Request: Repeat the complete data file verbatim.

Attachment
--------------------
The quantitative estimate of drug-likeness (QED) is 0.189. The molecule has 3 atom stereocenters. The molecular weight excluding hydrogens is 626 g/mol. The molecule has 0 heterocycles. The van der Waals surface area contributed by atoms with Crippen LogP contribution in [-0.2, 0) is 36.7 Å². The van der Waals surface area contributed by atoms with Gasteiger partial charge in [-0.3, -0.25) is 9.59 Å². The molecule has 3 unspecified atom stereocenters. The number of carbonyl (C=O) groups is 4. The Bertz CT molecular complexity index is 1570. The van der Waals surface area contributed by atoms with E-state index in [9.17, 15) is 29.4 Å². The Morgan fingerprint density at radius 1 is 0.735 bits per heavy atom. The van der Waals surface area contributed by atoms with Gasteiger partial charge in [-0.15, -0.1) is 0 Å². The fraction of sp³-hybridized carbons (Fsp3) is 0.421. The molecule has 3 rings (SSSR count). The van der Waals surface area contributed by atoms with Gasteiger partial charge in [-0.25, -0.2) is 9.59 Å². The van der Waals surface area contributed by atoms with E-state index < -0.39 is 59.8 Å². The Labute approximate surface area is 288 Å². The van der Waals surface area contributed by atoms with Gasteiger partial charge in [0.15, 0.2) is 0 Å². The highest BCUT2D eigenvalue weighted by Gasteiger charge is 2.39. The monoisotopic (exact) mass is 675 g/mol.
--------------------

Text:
The quantitative estimate of drug-likeness (QED) is 0.189. The molecule has 3 atom stereocenters. The molecular weight excluding hydrogens is 626 g/mol. The molecule has 0 heterocycles. The van der Waals surface area contributed by atoms with Crippen LogP contribution in [-0.2, 0) is 36.7 Å². The van der Waals surface area contributed by atoms with Gasteiger partial charge in [-0.3, -0.25) is 9.59 Å². The molecule has 3 unspecified atom stereocenters. The number of carbonyl (C=O) groups is 4. The Bertz CT molecular complexity index is 1570. The van der Waals surface area contributed by atoms with E-state index in [9.17, 15) is 29.4 Å². The Morgan fingerprint density at radius 1 is 0.735 bits per heavy atom. The van der Waals surface area contributed by atoms with Gasteiger partial charge in [-0.15, -0.1) is 0 Å². The fraction of sp³-hybridized carbons (Fsp3) is 0.421. The molecule has 3 rings (SSSR count). The van der Waals surface area contributed by atoms with Gasteiger partial charge in [-0.25, -0.2) is 9.59 Å². The van der Waals surface area contributed by atoms with E-state index < -0.39 is 59.8 Å². The Labute approximate surface area is 288 Å². The van der Waals surface area contributed by atoms with Gasteiger partial charge in [0.15, 0.2) is 0 Å². The highest BCUT2D eigenvalue weighted by Gasteiger charge is 2.39. The monoisotopic (exact) mass is 675 g/mol.